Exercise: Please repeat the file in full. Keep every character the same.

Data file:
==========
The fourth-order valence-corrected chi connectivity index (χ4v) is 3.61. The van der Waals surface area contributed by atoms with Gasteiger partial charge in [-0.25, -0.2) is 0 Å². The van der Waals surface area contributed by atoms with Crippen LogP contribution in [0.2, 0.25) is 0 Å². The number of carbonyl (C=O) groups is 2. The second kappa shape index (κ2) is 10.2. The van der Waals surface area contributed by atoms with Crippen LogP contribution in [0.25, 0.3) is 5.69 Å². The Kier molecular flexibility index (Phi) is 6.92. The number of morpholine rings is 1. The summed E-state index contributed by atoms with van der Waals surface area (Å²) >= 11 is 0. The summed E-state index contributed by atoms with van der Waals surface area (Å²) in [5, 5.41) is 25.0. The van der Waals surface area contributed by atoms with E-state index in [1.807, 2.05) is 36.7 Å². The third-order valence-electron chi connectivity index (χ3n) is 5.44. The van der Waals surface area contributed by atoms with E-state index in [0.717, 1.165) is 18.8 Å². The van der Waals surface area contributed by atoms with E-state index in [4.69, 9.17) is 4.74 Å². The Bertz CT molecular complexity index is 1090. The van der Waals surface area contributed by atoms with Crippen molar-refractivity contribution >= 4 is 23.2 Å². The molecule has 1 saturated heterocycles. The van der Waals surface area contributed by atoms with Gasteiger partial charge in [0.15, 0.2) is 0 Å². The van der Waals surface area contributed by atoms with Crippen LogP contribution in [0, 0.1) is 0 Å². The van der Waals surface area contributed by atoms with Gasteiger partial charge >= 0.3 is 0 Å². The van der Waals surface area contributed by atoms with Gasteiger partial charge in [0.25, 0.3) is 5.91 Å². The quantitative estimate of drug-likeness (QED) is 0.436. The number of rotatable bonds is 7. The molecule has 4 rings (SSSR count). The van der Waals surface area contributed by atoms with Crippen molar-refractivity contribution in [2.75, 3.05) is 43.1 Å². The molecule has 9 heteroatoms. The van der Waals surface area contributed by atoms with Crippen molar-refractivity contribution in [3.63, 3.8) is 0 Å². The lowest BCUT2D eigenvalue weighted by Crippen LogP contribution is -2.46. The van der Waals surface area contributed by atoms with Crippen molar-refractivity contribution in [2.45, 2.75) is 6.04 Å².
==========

The fourth-order valence-corrected chi connectivity index (χ4v) is 3.61. The van der Waals surface area contributed by atoms with Gasteiger partial charge in [-0.25, -0.2) is 0 Å². The van der Waals surface area contributed by atoms with Crippen LogP contribution in [0.2, 0.25) is 0 Å². The number of carbonyl (C=O) groups is 2. The second kappa shape index (κ2) is 10.2. The van der Waals surface area contributed by atoms with Crippen LogP contribution in [0.25, 0.3) is 5.69 Å². The Kier molecular flexibility index (Phi) is 6.92. The number of morpholine rings is 1. The summed E-state index contributed by atoms with van der Waals surface area (Å²) >= 11 is 0. The summed E-state index contributed by atoms with van der Waals surface area (Å²) in [5, 5.41) is 25.0. The van der Waals surface area contributed by atoms with E-state index in [1.807, 2.05) is 36.7 Å². The third-order valence-electron chi connectivity index (χ3n) is 5.44. The van der Waals surface area contributed by atoms with E-state index in [0.717, 1.165) is 18.8 Å². The van der Waals surface area contributed by atoms with E-state index in [4.69, 9.17) is 4.74 Å². The Bertz CT molecular complexity index is 1090. The van der Waals surface area contributed by atoms with Crippen molar-refractivity contribution >= 4 is 23.2 Å². The molecule has 1 saturated heterocycles. The van der Waals surface area contributed by atoms with Gasteiger partial charge in [0.15, 0.2) is 0 Å². The van der Waals surface area contributed by atoms with Crippen LogP contribution in [0, 0.1) is 0 Å². The van der Waals surface area contributed by atoms with Gasteiger partial charge >= 0.3 is 0 Å². The van der Waals surface area contributed by atoms with Gasteiger partial charge in [0.25, 0.3) is 5.91 Å². The quantitative estimate of drug-likeness (QED) is 0.436. The number of rotatable bonds is 7. The molecule has 4 rings (SSSR count). The van der Waals surface area contributed by atoms with Crippen molar-refractivity contribution in [2.75, 3.05) is 43.1 Å². The molecule has 9 heteroatoms. The van der Waals surface area contributed by atoms with Crippen molar-refractivity contribution in [3.63, 3.8) is 0 Å². The lowest BCUT2D eigenvalue weighted by Crippen LogP contribution is -2.46. The van der Waals surface area contributed by atoms with Crippen molar-refractivity contribution in [2.45, 2.75) is 6.04 Å².